D-CON: the Poison that Keeps on Killing

Text and Photography ©Jim Robertson

Text and Photography ©Jim Robertson

Earlier this month, my wife and I tried out a job as caretakers of a river front lodge in the heart of the Oregon Coast Range. It sounded idyllic, but on closer examination we found that the whole place was overrun by rats and mice. They had made themselves at home in the “trophy lodge’s” basement, attic, and furnace room and even throughout the heat ducting system (which—judging by the smell—they must have considered their own private out house).

Had the lodge owner even hinted at the “rodent situation” (as he later put it) ahead of time, we would never have moved our cats and dog in without first asking if there had been any poisons used around there. Well, it turns out there had—someone put fresh d-CON in all the heating vents, and who knows where else around the “estate.”

Among the sinister side effects of d-CON is that it kills slowly and stays in the victim’s body, allowing them to wander far from the source before a predator or scavenger consumes them, spreading the poison to an entire food chain. Needless to say, we gathered up our companion animals and got the hell out of there.

But about a week after we got back home, our worst fears were realized. One of our adopted cats, Caine, a gray tabby in the prime of his life with a black belt in the art of mousing, started showing the tell-tale symptoms of d-CON poisoning. He refused to eat or drink and slept round the clock. His lethargy grew more pronounced until he eventually tuned everyone else out, as though preparing to pass on. If we hadn’t rushed him to the vet, where he received IV fluids and an emergency injection of vitamin K to counter-act the lethal anti-coagulant agent in the poison, he would have died like so many other wild and domestic animals (including people) before him.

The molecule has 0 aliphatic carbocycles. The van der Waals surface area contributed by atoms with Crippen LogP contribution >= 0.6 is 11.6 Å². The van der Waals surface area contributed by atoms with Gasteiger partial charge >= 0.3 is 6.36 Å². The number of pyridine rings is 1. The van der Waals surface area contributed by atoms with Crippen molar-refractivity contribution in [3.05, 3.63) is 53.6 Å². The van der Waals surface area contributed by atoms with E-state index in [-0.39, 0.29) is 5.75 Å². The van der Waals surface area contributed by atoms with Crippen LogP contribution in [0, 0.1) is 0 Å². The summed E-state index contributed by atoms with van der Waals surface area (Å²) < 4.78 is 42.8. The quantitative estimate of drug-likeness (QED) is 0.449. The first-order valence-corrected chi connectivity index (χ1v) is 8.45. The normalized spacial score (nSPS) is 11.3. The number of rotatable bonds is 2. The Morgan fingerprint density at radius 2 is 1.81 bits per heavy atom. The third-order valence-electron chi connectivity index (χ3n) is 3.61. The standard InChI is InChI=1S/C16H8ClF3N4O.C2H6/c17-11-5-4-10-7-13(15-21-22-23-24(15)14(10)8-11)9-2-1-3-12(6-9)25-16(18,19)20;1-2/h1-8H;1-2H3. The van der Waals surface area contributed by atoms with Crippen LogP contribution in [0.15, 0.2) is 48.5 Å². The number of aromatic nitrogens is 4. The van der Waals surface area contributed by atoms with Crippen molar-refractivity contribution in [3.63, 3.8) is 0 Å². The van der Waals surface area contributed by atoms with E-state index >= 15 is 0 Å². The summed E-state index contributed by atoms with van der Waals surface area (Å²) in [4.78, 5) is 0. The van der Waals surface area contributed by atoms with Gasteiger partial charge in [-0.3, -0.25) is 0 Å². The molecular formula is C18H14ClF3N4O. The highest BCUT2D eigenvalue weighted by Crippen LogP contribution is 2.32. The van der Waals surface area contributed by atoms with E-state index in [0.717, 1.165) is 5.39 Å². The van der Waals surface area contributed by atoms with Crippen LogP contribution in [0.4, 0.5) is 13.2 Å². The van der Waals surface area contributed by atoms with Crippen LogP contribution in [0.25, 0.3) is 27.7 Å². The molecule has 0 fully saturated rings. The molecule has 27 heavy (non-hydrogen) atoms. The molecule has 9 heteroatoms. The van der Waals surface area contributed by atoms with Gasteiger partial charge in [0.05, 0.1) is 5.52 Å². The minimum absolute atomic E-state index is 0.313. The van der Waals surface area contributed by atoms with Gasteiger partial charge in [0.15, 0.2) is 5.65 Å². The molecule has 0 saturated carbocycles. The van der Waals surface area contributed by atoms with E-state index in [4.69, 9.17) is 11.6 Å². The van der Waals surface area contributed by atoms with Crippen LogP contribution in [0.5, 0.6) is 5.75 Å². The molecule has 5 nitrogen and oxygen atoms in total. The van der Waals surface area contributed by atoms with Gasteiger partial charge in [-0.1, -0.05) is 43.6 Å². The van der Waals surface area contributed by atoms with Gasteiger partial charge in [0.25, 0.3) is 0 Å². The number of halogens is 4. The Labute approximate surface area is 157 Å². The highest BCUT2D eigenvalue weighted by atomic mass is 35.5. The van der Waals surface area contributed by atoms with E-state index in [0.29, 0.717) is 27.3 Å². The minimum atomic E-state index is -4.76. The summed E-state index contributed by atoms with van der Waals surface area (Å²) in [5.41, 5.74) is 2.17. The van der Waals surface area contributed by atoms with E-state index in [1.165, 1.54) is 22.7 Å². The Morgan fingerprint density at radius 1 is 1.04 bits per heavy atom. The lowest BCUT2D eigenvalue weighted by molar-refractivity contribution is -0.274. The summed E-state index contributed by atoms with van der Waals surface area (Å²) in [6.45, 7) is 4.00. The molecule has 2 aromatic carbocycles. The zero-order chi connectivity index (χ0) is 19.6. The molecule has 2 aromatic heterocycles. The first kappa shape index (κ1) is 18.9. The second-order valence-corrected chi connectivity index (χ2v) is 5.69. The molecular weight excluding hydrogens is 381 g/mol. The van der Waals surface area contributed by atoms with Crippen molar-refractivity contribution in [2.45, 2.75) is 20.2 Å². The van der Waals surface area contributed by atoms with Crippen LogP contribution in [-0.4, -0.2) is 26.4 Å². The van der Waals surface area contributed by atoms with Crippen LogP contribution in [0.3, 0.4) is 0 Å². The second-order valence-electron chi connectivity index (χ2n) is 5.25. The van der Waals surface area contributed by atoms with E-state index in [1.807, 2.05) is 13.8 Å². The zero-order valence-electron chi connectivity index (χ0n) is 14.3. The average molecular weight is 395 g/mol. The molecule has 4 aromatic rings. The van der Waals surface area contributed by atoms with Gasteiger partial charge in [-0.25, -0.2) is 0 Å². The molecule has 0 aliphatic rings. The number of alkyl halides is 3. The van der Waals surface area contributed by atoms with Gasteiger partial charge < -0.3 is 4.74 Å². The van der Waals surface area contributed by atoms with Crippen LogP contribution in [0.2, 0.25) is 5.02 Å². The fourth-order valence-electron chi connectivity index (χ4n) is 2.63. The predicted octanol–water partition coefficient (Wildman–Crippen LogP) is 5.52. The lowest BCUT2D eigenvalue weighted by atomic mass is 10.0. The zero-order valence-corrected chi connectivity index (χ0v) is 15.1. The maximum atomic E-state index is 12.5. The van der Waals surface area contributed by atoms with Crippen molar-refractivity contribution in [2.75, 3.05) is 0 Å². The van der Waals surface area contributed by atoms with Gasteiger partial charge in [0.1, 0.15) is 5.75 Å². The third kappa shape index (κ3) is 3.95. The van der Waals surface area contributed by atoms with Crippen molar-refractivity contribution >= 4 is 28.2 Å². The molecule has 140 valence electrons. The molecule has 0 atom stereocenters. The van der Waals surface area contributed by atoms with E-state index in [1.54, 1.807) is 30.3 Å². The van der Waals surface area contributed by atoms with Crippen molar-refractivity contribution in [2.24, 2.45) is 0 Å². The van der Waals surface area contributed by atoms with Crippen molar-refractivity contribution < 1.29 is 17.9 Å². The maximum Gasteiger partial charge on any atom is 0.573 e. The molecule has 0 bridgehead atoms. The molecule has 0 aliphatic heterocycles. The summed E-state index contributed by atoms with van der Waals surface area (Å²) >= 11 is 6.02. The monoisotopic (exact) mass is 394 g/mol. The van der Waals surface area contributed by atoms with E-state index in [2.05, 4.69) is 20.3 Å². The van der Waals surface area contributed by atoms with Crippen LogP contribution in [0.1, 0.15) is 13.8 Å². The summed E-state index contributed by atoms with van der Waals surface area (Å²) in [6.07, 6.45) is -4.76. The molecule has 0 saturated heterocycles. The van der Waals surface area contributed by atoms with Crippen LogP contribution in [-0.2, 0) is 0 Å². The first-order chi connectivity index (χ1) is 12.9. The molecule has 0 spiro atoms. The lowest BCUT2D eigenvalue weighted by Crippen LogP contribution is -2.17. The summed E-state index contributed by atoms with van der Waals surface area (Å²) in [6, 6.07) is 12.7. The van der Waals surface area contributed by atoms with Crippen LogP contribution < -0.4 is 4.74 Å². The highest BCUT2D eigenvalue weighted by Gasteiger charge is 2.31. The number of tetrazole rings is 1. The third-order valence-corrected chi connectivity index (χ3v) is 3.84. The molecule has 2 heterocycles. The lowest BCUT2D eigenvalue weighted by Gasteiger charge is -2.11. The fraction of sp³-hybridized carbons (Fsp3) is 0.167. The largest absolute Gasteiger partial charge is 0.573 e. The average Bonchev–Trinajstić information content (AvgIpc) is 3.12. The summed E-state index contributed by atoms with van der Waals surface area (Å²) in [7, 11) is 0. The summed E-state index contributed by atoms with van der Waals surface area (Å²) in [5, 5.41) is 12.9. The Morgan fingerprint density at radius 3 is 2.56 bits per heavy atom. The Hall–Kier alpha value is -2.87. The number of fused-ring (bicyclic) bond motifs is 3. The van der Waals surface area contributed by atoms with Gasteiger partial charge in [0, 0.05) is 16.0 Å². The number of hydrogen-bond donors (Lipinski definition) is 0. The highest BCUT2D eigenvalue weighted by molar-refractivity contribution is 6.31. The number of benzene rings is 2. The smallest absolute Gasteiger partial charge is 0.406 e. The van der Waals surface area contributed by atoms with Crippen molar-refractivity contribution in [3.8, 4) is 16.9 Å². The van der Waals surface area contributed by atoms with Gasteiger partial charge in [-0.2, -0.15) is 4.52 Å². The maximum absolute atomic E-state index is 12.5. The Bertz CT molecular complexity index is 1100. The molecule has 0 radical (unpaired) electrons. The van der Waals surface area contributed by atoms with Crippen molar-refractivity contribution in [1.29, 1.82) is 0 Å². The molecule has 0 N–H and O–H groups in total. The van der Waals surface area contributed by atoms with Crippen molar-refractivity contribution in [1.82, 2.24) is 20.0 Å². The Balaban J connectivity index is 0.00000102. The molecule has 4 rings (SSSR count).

The problem is so extensive that the manufacturers of d-CON recently agreed to stop production of this particular rodenticide.  Though it’s now banned in California, stockpiles still exist in stores throughout the rest of the country. And this insidious gold-standard—this household name in “pest control”—has surely found its way to all corners of the globe by now and will keep doing its damage for years to come. How many cats, bobcats and cougars, dogs, coyotes, mink, ermine, opossum, raccoons, owls, hawks and eagles will suffer a drawn-out death from this pervasive poison before the sale of d-CON is completely discontinued?